A 22-year-old defendant on trial in U.S. District Court in Juneau says he did not assault a fellow inmate at the Juneau jail in retaliation. Rather, Mason T. Baker said he was standing up for himself after the inmate had called him a name.
Baker took the witness stand in his own defense Wednesday, the second day of trial, and told the jury the fight was unrelated to Milan Thomas’ testimony in court just a few days prior. Baker said if he hadn’t confronted Thomas after he called him a “punk ass b****,” other inmates would think he was “soft” and therefore an easy target, Baker said.
“I was sticking up for myself,” he said, adding he wasn’t proud of starting the fight, which took place in the Lemon Creek Correctional Center gymnasium and was captured on the jail’s security cameras.
Prosecutors tell of a different story. They say Baker beat up Thomas in retaliation for Thomas testifying against Richard “Rick” Melvin Corum. The charge against Baker is a federal crime and punishable by up to 30 years in prison.
Corum, 30, of Sacramento, Calif., was convicted of drug conspiracy for supplying oxycontin to Thomas’ multi-million dollar Sacramento to Juneau drug ring from about 2007 to 2011. Thomas testified against Corum, as did three other codefendants, in exchange for leniency at their own sentencing hearings.
Assistant U.S. Attorney Jack Schmidt says Corum and Baker, who was born and raised in Juneau, were cell block mates at LCCC and had the ability to talk through the cells’ open face bar doors. The government’s theory is Baker was either acting on Corum’s behest when he attacked Thomas on July 3, or took it upon himself to beat up a well-known “snitch” in order to bolster his credibility among other inmates.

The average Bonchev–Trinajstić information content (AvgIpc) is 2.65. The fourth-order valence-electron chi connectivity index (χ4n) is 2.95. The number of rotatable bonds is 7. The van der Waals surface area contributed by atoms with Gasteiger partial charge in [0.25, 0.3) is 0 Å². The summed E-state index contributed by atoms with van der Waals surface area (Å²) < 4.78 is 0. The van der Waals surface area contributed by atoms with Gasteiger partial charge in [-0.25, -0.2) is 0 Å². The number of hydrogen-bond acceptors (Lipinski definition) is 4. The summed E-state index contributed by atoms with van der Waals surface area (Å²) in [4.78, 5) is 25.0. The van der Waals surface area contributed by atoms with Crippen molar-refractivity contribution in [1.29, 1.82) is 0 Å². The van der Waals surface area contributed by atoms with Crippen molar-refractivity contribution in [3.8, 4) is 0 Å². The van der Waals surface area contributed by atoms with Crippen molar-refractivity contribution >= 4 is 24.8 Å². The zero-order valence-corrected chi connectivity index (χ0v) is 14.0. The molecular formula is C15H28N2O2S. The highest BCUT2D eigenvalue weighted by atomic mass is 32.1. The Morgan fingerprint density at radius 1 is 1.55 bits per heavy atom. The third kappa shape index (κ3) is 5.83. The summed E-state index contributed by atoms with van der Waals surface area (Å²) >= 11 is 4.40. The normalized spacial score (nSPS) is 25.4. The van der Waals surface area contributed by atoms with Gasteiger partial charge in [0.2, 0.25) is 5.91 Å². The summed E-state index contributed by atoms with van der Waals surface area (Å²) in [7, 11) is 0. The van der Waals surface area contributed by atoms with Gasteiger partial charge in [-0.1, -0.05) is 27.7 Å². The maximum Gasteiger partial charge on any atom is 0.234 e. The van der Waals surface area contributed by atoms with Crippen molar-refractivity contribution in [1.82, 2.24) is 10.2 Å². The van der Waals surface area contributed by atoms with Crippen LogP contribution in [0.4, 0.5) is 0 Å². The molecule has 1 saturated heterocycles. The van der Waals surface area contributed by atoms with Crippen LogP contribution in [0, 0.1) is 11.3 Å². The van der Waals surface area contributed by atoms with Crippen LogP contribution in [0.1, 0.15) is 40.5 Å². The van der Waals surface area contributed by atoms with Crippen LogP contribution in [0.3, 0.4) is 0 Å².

Baker was not involved in the oxy ring conspiracy and was being held at for a misdemeanor case that hadn’t gone to trial yet. But LCCC employees and inmates testified on Tuesday and Wednesday it was well known at the jail that Thomas was a “snitch” because someone plastered newspaper articles up on the jail’s walls, which the guards took down, and because Corum and other co-conspirators told the other inmates about it.
Under cross examination, Baker insisted he didn’t know Thomas had “snitched,” which prompted Assistant U.S. Attorney Jack Schmidt to ask him mockingly, “So you were just blissfully ignorant?”
“If that’s the way you want to put it, yes,” Baker replied.
Schmidt recalled Thomas to the stand as a rebuttal witness, and Thomas testified everyone at the jail treated him like a snitch by either avoiding him or taunting him.
“I’m an outcast,” he said, noting he knew he was going to be attacked at some point.
Thomas, who made the U.S. Marshals Most Wanted Fugitive list while he was on the lam before he was arrested in Minnesota in February 2012, was not allowed to testify that Corum had previously beat him up while they were being held at an Anchorage jail before Corum’s trial. Corum was convicted of tampering with a witness as a result of that assault.